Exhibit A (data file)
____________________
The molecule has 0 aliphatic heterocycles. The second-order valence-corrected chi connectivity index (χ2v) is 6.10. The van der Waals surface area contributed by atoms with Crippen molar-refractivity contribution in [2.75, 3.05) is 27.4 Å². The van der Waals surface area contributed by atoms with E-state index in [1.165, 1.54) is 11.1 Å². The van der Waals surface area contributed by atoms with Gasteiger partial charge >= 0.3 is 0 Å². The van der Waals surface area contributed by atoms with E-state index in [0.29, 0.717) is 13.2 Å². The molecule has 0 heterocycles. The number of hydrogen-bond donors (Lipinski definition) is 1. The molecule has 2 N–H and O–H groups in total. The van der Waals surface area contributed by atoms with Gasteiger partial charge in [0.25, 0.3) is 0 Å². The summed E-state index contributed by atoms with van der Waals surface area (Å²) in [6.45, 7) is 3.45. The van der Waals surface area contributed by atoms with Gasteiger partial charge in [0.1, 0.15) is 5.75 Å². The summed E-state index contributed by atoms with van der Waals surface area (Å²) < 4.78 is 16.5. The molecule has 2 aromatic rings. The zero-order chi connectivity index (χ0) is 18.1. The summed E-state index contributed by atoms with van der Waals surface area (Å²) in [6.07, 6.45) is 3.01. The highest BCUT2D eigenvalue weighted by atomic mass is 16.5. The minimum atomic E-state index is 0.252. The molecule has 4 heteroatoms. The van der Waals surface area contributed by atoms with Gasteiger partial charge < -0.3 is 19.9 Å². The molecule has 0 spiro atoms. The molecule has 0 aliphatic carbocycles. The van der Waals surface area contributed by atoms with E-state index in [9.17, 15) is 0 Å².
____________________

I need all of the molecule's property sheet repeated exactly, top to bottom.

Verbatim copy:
The molecule has 0 aliphatic heterocycles. The second-order valence-corrected chi connectivity index (χ2v) is 6.10. The van der Waals surface area contributed by atoms with Crippen molar-refractivity contribution in [2.75, 3.05) is 27.4 Å². The van der Waals surface area contributed by atoms with E-state index in [1.165, 1.54) is 11.1 Å². The van der Waals surface area contributed by atoms with Gasteiger partial charge >= 0.3 is 0 Å². The van der Waals surface area contributed by atoms with E-state index in [0.29, 0.717) is 13.2 Å². The molecule has 0 heterocycles. The number of hydrogen-bond donors (Lipinski definition) is 1. The molecule has 2 N–H and O–H groups in total. The van der Waals surface area contributed by atoms with Gasteiger partial charge in [0.25, 0.3) is 0 Å². The summed E-state index contributed by atoms with van der Waals surface area (Å²) in [6.45, 7) is 3.45. The van der Waals surface area contributed by atoms with Gasteiger partial charge in [0.1, 0.15) is 5.75 Å². The summed E-state index contributed by atoms with van der Waals surface area (Å²) < 4.78 is 16.5. The molecule has 2 aromatic rings. The zero-order chi connectivity index (χ0) is 18.1. The summed E-state index contributed by atoms with van der Waals surface area (Å²) in [6.07, 6.45) is 3.01. The highest BCUT2D eigenvalue weighted by atomic mass is 16.5. The minimum atomic E-state index is 0.252. The molecule has 4 heteroatoms. The van der Waals surface area contributed by atoms with Gasteiger partial charge < -0.3 is 19.9 Å². The molecule has 0 spiro atoms. The molecule has 0 aliphatic carbocycles. The van der Waals surface area contributed by atoms with E-state index in [9.17, 15) is 0 Å².